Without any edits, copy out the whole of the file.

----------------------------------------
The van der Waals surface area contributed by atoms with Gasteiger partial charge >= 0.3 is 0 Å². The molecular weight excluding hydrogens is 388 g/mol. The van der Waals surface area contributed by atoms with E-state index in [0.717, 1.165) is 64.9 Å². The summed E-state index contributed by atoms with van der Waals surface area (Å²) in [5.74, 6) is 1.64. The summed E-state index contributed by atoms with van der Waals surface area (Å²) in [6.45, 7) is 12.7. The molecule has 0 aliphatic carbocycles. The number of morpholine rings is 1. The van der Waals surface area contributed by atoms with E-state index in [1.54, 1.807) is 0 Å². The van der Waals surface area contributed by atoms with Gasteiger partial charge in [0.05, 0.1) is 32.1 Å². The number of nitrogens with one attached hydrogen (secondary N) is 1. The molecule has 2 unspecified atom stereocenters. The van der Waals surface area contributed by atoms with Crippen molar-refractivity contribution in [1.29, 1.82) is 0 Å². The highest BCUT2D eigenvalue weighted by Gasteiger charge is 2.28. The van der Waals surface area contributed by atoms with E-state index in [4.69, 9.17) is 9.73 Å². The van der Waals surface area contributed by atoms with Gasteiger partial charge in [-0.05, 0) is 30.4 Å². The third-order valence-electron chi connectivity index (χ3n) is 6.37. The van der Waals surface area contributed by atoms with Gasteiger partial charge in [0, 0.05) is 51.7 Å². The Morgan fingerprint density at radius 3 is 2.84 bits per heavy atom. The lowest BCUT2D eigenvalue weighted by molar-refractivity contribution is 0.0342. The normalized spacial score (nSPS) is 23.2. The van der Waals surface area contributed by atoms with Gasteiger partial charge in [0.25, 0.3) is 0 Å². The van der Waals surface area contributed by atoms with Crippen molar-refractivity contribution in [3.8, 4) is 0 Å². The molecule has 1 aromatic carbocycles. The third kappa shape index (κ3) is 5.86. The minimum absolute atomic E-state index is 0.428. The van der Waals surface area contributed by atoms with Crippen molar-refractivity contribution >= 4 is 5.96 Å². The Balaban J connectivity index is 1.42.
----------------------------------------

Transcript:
The van der Waals surface area contributed by atoms with Gasteiger partial charge >= 0.3 is 0 Å². The molecular weight excluding hydrogens is 388 g/mol. The van der Waals surface area contributed by atoms with E-state index in [0.717, 1.165) is 64.9 Å². The summed E-state index contributed by atoms with van der Waals surface area (Å²) in [5.74, 6) is 1.64. The summed E-state index contributed by atoms with van der Waals surface area (Å²) in [6.45, 7) is 12.7. The molecule has 0 aliphatic carbocycles. The number of morpholine rings is 1. The van der Waals surface area contributed by atoms with E-state index in [1.54, 1.807) is 0 Å². The van der Waals surface area contributed by atoms with Gasteiger partial charge in [0.05, 0.1) is 32.1 Å². The number of nitrogens with one attached hydrogen (secondary N) is 1. The molecule has 2 unspecified atom stereocenters. The van der Waals surface area contributed by atoms with Crippen molar-refractivity contribution in [1.29, 1.82) is 0 Å². The highest BCUT2D eigenvalue weighted by Gasteiger charge is 2.28. The van der Waals surface area contributed by atoms with E-state index in [4.69, 9.17) is 9.73 Å². The van der Waals surface area contributed by atoms with Gasteiger partial charge in [-0.05, 0) is 30.4 Å². The third-order valence-electron chi connectivity index (χ3n) is 6.37. The van der Waals surface area contributed by atoms with Gasteiger partial charge in [0, 0.05) is 51.7 Å². The Morgan fingerprint density at radius 3 is 2.84 bits per heavy atom. The lowest BCUT2D eigenvalue weighted by molar-refractivity contribution is 0.0342. The normalized spacial score (nSPS) is 23.2. The van der Waals surface area contributed by atoms with Gasteiger partial charge in [0.25, 0.3) is 0 Å². The van der Waals surface area contributed by atoms with Crippen molar-refractivity contribution in [3.8, 4) is 0 Å². The molecule has 1 aromatic carbocycles. The third kappa shape index (κ3) is 5.86. The minimum absolute atomic E-state index is 0.428. The van der Waals surface area contributed by atoms with Crippen molar-refractivity contribution >= 4 is 5.96 Å². The Balaban J connectivity index is 1.42.